You’ll remember your new goal and suddenly those things just won’t bother  you anymore.

 4. Independent Happiness

Why do we rely on other people to make us happy?

Just think about how much of your life revolves around people that you don’t know or care about. You buy, you wear and you say things not to make yourself happy but to make other people happy.

Just to make them like or pay attention to you.

We place so much weight on other people’s opinions but stoicism teaches you to value yourself to take responsibility for your own happiness and live a life free from shame or embarrassment.

Because more often than not, you have nothing to be ashamed of.

Let’s say, you’re meeting up with some friends. Do you leave the house in sweatpants with your hair a mess or do you change into something more presentable? And take a second to comb your  hair? Probably the latter.

In the back of your mind, you’re worried about what people think of you. You’re embarrassed to appear a certain way even in front of your friends because you imagine them thinking negative thoughts about you or the way you dress. You try to control their opinions by changing your image. You spruce yourself up or you wear new clothes.

In reality, your friends may never notice the difference but doesn’t it make you happier knowing you’ve left the right impression. A stoic would tell you that, happiness or control come from the inside and not the outside. If you want to be in control of your life you should buy, wear and say things that you genuinely want.

You should live the kind of life that pleases you because accepting yourself matters far more than anyone else’s opinion.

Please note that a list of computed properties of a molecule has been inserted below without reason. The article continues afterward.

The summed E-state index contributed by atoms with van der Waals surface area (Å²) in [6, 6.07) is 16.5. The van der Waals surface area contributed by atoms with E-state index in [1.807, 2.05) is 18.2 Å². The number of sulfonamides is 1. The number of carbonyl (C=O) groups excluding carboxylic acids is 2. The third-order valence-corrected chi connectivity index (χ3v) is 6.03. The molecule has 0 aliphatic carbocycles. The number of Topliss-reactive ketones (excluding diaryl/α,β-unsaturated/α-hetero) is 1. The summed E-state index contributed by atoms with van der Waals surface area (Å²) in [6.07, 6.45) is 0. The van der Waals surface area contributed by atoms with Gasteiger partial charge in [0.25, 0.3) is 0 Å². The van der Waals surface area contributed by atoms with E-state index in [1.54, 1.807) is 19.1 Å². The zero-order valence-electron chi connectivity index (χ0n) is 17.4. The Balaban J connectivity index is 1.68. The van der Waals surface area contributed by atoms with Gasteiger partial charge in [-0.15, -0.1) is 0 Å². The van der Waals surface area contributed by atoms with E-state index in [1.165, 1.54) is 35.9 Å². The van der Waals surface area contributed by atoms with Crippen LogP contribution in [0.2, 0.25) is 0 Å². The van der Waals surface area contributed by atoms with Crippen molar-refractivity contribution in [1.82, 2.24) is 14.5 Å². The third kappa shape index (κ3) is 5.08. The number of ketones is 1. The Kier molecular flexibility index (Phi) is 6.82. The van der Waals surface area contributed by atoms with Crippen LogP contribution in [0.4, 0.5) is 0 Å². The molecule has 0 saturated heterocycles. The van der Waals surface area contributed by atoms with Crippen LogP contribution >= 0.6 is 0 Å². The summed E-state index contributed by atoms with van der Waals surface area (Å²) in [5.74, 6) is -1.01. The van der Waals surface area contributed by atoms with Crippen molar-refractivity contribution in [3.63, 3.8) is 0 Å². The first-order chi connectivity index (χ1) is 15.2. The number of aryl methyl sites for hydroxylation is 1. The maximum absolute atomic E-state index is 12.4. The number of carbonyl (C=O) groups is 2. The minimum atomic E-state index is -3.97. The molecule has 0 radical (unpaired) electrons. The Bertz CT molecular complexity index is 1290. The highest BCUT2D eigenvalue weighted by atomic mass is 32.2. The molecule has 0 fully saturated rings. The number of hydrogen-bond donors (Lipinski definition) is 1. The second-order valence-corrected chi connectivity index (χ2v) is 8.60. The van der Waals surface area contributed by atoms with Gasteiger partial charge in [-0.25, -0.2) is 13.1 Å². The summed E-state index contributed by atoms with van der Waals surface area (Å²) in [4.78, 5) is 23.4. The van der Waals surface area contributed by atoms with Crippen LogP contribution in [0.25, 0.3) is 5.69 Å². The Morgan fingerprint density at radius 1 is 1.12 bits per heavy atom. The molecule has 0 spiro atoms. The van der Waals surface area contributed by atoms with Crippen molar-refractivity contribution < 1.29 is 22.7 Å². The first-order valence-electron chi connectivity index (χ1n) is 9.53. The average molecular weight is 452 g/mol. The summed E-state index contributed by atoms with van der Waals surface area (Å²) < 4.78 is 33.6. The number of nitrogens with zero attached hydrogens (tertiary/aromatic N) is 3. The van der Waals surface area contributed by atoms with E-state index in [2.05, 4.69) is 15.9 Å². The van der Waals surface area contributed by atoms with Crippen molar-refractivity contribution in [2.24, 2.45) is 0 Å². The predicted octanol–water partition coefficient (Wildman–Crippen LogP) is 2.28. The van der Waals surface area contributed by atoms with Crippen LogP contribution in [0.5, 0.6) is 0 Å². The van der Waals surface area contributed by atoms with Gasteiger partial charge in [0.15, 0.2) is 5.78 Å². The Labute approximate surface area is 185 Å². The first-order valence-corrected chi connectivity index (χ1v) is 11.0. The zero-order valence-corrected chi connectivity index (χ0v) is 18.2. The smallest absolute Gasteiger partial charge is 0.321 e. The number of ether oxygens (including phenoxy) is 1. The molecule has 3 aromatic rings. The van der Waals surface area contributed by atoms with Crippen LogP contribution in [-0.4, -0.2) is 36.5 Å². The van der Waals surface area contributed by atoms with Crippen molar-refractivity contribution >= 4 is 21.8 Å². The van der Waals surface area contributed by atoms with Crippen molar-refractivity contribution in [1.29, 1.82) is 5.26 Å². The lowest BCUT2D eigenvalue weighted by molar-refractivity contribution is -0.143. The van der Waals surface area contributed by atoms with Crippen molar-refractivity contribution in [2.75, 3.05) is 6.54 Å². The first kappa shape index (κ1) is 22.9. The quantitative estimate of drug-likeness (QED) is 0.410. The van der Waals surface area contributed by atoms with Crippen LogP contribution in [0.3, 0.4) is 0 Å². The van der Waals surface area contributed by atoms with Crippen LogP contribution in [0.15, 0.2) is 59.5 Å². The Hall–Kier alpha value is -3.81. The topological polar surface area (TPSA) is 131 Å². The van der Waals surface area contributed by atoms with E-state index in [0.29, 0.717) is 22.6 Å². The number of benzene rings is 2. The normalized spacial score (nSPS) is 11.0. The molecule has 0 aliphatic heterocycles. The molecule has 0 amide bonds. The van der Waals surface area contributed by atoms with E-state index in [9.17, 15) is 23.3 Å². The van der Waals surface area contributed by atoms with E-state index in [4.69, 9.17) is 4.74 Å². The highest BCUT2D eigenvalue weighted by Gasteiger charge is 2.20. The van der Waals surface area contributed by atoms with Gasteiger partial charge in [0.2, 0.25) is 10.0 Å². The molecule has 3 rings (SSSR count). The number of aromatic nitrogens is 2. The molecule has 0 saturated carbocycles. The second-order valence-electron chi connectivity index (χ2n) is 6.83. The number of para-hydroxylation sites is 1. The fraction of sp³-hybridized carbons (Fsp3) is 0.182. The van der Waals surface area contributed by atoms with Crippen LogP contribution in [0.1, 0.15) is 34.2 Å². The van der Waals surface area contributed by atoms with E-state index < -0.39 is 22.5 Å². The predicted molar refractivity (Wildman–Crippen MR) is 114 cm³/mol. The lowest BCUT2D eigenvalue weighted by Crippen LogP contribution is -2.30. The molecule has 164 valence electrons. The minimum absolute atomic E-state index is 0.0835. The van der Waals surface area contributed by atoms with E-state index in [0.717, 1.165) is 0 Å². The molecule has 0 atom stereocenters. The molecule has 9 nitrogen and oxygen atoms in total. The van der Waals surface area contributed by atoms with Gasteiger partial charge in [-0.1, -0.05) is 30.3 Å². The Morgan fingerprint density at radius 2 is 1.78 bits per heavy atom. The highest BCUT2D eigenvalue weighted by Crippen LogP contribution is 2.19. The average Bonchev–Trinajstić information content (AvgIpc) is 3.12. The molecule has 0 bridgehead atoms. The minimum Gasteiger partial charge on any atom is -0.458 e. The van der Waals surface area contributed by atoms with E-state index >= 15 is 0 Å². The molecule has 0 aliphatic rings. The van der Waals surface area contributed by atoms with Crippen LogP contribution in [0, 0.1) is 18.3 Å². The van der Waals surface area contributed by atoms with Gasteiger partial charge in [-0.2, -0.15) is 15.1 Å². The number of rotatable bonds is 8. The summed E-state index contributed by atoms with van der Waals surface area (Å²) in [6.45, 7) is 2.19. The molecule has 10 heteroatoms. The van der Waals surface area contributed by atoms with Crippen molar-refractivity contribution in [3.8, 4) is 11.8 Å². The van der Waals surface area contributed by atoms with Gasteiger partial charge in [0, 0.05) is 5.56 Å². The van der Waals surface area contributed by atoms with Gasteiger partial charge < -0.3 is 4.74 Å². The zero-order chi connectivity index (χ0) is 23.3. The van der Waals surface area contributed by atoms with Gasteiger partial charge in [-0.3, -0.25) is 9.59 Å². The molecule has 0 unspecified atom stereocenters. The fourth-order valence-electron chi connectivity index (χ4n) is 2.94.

5. Adopt Personal Philosophy

If you want to get control of your life, spend some time thinking about who you are, what kind of person are you, what ideas and values are the most important to you.

These may seem like impossible questions but this kind of reflection helps you develop a personal philosophy. A collection of abstract values that define your perspective on the world. But how does a personal philosophy help you develop self-control?

Well, many people lose control of their lives because they don’t know who they are.

They feel lost in aimless. They’re constantly searching for a sense of purpose without finding anything that really matters to them. And that makes their life feel like it’s out of their control.

That’s why, stoicism encourages you to develop that personal philosophy and to channel your philosophy into everything you do. That second part right.

That is especially important because many people pick a perspective and then they tell people all about their values. But they don’t embody those values in their real life. It’s like buying a motorcycle helmet and bragging about how you ride a motorcycle without actually owning a motorcycle.

Epictetus famously wrote don’t just explain your philosophy. Embody it. In other words, once you discover your philosophy, it’s time to take action and incorporate those values into your life. You shouldn’t need to explain your personal philosophy for people to understand who you are.

Because that philosophy should influence anything and everything you do.